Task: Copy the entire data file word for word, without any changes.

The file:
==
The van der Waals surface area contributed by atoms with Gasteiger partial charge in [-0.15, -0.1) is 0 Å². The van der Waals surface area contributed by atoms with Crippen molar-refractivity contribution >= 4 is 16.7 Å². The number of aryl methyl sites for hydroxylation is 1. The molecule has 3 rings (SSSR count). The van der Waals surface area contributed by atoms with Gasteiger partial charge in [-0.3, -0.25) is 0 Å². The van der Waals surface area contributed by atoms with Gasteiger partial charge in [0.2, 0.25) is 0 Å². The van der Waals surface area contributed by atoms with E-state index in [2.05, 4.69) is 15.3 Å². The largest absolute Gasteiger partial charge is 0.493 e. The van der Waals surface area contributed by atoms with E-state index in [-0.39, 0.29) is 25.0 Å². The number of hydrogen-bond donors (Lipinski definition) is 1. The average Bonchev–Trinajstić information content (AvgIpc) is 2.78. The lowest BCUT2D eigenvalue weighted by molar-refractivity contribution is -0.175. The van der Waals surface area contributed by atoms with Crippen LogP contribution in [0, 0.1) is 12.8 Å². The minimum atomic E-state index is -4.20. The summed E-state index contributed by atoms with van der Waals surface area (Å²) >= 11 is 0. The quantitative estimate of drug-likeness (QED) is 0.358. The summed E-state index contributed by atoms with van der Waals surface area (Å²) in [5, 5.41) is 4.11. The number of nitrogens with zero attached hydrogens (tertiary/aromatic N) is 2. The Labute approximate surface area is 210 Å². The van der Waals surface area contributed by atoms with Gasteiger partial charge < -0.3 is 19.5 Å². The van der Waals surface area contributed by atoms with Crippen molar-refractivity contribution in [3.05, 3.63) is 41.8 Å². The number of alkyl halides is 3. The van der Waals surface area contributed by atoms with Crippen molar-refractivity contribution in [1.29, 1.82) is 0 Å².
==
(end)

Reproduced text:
The van der Waals surface area contributed by atoms with Gasteiger partial charge in [-0.15, -0.1) is 0 Å². The van der Waals surface area contributed by atoms with Crippen molar-refractivity contribution >= 4 is 16.7 Å². The number of aryl methyl sites for hydroxylation is 1. The molecule has 3 rings (SSSR count). The van der Waals surface area contributed by atoms with Gasteiger partial charge in [-0.3, -0.25) is 0 Å². The van der Waals surface area contributed by atoms with Gasteiger partial charge in [0.2, 0.25) is 0 Å². The van der Waals surface area contributed by atoms with E-state index in [2.05, 4.69) is 15.3 Å². The largest absolute Gasteiger partial charge is 0.493 e. The van der Waals surface area contributed by atoms with E-state index in [-0.39, 0.29) is 25.0 Å². The number of hydrogen-bond donors (Lipinski definition) is 1. The average Bonchev–Trinajstić information content (AvgIpc) is 2.78. The lowest BCUT2D eigenvalue weighted by molar-refractivity contribution is -0.175. The van der Waals surface area contributed by atoms with Crippen LogP contribution in [0, 0.1) is 12.8 Å². The minimum atomic E-state index is -4.20. The summed E-state index contributed by atoms with van der Waals surface area (Å²) >= 11 is 0. The quantitative estimate of drug-likeness (QED) is 0.358. The summed E-state index contributed by atoms with van der Waals surface area (Å²) in [5, 5.41) is 4.11. The number of nitrogens with zero attached hydrogens (tertiary/aromatic N) is 2. The Labute approximate surface area is 210 Å². The van der Waals surface area contributed by atoms with Gasteiger partial charge < -0.3 is 19.5 Å². The van der Waals surface area contributed by atoms with Crippen molar-refractivity contribution in [3.05, 3.63) is 41.8 Å². The number of alkyl halides is 3. The van der Waals surface area contributed by atoms with Crippen molar-refractivity contribution in [1.29, 1.82) is 0 Å².